All
Projects
Products
Events
Competitions
  1. ArchDaily
  2. Arid Lands Institute

Arid Lands Institute: The Latest Architecture and News

“Drylands Resilience Initiative” Awarded AIA Latrobe Prize

13:00 - 2 April, 2015
“Drylands Resilience Initiative” Awarded AIA Latrobe Prize, via ALI
via ALI

The American Institute of Architects (AIA) has selected a team led by Woodbury University's Arid Lands Institute for its “Drylands Resilience Initiative: Digital Tools for Sustainable Urban Design in Arid and Semi-Arid Urban Centers” to receive the 2015 Latrobe Prize.

The Latrobe Prize, named for architect Benjamin Henry Latrobe, is awarded biennially by the AIA College of Fellows for a two-year program of research leading to significant advances in the architecture profession. The $100,000 award will enable the Arid Lands Institute (ALI) and its cross-disciplinary partners to further develop and test a proprietary digital design tool, known as “Hazel,” that eventually will enable arid communities anywhere to design and build the infrastructure needed to capture, retain and distribute stormwater runoff.

Redesigning Los Angeles For Long-Term Drought

00:00 - 23 January, 2015
Redesigning Los Angeles For Long-Term Drought, Los Angeles River (2013). Image © Flickr CC User Steve Lyon
Los Angeles River (2013). Image © Flickr CC User Steve Lyon

With many of the world’s cities combating drought, it is apparent that channeling water away from populated areas with no intended use is not sustainable. Cities are depending on their “precious rain water” more than ever and, as Arid Lands Institute co-founder Hadley Arnold says, "the ace in our species pocket is the ability to innovate.” We need to “build cities like sponges,” starting with permeable hardscape, drought-tolerant landscaping and smarter plumbing. See what NPR has to say about issue of water treatment and Los Angeles, here.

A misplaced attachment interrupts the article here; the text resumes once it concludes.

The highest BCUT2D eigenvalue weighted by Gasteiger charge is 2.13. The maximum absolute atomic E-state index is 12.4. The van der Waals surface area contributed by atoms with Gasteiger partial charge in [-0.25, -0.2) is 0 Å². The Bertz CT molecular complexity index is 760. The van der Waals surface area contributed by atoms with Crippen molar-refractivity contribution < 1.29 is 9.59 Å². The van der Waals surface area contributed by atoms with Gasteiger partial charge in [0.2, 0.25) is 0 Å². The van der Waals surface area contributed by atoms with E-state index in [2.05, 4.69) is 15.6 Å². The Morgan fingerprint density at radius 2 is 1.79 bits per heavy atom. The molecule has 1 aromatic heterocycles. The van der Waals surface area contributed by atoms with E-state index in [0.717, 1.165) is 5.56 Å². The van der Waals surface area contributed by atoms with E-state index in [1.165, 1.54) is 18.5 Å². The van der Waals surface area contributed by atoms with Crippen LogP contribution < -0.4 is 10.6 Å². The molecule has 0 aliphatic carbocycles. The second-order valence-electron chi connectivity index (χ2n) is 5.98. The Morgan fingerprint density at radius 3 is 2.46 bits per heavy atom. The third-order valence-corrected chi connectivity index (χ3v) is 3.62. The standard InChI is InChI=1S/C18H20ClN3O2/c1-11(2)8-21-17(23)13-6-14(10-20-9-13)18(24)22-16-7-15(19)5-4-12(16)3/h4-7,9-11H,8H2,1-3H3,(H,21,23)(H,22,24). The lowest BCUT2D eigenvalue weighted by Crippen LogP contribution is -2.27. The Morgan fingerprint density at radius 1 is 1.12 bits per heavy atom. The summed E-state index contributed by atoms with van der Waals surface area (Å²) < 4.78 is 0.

Architects Tackle LA's Water Scarcity

00:00 - 3 November, 2013
Arid Land Institute Geo-spatial Model. Image © Arid Land Institute
Arid Land Institute Geo-spatial Model. Image © Arid Land Institute

Water scarcity is a profound challenge for designers of the built environment. Beyond looking for water sources and creating sustainable ecosystems, how can we begin to create cities and buildings that will help us to celebrate and mitigate hydro-logical concerns? Hadley and Peter Arnold, co-directors of the Arid Land Institute (ALI) at Woodbury University, have decided to tackle this problem around Los Angeles. With the support of the World Water Forum and the Metropolitan Water District of Southern California, they recently developed a high-resolution geospatial model to strategically identify and quantify the potential for improving storm water capture within urban areas.